MADISON, Wis. — Republican Gov. Scott Walker's call to scrap Common Core academic standards for Wisconsin schools is meeting resistance from GOP Senate leaders, with one key lawmaker calling it "monkey business."
Republicans currently have majorities in both the state Senate and Assembly, but elections this November will determine which party is in the majority next year. Republicans have a strong 60-39 majority in the Assembly but a more narrow 17-15 hold on the Senate, with one vacancy in a heavily GOP district.
Walker, who is also up for re-election, called Thursday for the Legislature to write new standards when it reconvenes in January.
That may be easier said than done.
Conservative Republican's proposal to do away with the standards failed to garner enough support to pass last session, even with the GOP in control.
Republican Senate Majority Leader Scott Fitzgerald said in a statement that while there may be support for repealing the Common Core, "developing new standards that satisfy everyone's concerns will be much more difficult."
And Sen. Luther Olsen, the Republican chairman of the Senate Education Committee and a Common Core supporter, said the Legislature can't repeal the standards because they were adopted voluntarily by school districts across the state.
"I believe 90 percent of the schools are going to say, 'Madison you go do what you want to do, we're going to continue with the Common Core,'" Olsen said. "I have to believe people in this state have a lot more faith in their local school board than they do the Legislature in Madison."
If the Legislature mandated standards too different from Common Core, it would hurt high school students taking college placement tests tied to the standards being used by most states, Olsen said.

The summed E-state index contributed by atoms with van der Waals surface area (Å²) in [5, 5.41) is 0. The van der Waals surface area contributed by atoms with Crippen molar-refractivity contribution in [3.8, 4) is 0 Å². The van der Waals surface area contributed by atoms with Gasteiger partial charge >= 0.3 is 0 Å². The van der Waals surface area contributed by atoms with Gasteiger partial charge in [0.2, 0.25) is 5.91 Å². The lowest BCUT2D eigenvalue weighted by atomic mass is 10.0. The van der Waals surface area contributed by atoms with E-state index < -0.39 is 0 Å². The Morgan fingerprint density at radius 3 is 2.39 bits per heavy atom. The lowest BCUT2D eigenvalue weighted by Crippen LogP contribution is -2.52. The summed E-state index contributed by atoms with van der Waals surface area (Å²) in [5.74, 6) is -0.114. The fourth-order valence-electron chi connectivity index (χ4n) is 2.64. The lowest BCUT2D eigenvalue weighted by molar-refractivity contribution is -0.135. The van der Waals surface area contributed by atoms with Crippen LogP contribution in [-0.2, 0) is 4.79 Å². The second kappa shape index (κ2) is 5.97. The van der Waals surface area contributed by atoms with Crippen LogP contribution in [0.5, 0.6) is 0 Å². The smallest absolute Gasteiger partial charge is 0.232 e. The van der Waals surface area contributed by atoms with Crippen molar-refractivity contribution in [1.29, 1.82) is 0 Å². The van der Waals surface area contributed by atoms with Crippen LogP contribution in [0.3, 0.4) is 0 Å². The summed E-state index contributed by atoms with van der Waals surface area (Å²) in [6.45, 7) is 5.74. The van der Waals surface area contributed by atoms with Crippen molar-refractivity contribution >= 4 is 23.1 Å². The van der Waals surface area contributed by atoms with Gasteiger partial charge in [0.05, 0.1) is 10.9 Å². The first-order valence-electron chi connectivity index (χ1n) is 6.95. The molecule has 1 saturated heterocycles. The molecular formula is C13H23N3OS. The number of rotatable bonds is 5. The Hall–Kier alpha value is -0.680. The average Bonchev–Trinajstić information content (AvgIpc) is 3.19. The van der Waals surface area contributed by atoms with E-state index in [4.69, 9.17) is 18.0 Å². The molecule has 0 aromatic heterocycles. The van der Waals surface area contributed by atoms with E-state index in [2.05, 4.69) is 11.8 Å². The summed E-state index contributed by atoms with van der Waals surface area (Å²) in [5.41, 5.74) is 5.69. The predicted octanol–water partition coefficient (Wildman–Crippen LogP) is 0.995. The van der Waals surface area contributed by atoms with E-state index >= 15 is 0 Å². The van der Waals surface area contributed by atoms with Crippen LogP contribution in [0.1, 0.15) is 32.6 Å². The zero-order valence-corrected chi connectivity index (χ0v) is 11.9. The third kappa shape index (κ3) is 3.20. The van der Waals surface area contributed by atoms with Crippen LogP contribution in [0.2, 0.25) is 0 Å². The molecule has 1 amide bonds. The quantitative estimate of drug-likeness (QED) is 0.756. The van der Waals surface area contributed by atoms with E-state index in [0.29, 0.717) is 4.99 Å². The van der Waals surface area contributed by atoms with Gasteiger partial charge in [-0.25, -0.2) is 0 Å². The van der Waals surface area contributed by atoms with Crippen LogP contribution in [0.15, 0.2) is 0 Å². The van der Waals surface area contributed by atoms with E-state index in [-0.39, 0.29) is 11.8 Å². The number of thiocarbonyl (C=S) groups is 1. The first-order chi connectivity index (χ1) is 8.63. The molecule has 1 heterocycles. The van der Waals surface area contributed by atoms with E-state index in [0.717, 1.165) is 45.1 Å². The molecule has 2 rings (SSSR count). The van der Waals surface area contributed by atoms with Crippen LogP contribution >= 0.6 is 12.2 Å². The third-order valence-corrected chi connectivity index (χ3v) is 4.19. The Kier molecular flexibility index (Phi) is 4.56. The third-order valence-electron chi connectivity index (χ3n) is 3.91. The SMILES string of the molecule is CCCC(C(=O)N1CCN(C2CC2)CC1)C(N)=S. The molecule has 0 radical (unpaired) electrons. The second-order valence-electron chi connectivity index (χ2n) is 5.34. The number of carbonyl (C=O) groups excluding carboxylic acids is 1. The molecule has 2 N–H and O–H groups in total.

"This is much more serious than this monkey business around saying we can do better," Olsen said.
Walker said Friday during a visit to Milwaukee Area Technical College in Oak Creek that whatever is adopted may not differ significantly from Common Core standards.
"It's one of those where they'll have to adjust some things, some of the things may very well parallel, other things will be different," he said. The goal is to have the standards developed by educators, parents, community members, and people involved with education in Wisconsin, Walker said.
Wisconsin and nearly every other state agreed to develop the standards, aimed at improving schools and students' competitiveness, in 2009. Wisconsin state superintendent Tony Evers signed a resolution in 2010 to implement the standards, which spell out what students should know and when in the areas of math and English.
The standards for elementary math have confounded some parents by departing from some traditional methods to emphasize that students must understand how numbers relate to each other. Other critics have complained that the standards rely too heavily on student test scores, which in turn are used to evaluate teacher performance.
Many conservatives have argued the standards take away local control and amount to a nationalization of education.
Walker has been critical of the standards, even though he supported spending millions on new tests tied to them that are scheduled to be implemented in schools across Wisconsin next spring.
Walker said Friday that he doesn't know how much it would cost to come up with new standards but he doesn't think it would be significant.
This year, $23 million has already been allocated to implement new tests tied to the standards, based on a 2013 memo from the nonpartisan Legislative Fiscal Bureau. The memo said it was difficult to determine how much it would cost to scrap the standards and start over as Walker is now advocating.
Walker's announcement came four days after he and other Republican governors criticized Common Core during a meeting of the National Governors Association in Nashville. Walker is considering running for president in 2016 and conservatives nationwide have been bashing the Common Core standards.
comments on this story
Indiana Gov. Mike Pence was the first to sign legislation revoking Common Core in April and Gov. Bobby Jindal of Louisiana signed a series of executive orders blocking the use of tests tied to the standards. Republicans governors in Oklahoma and South Carolina have also signed measures aimed at repealing the standards.
"It's all political and the sad thing is at the end of the day it doesn't show true leadership," said Olsen, a moderate Republican who has broken with Walker on issues before.
Associated Press writer M.L. Johnson contributed to this report from Oak Creek, Wisconsin.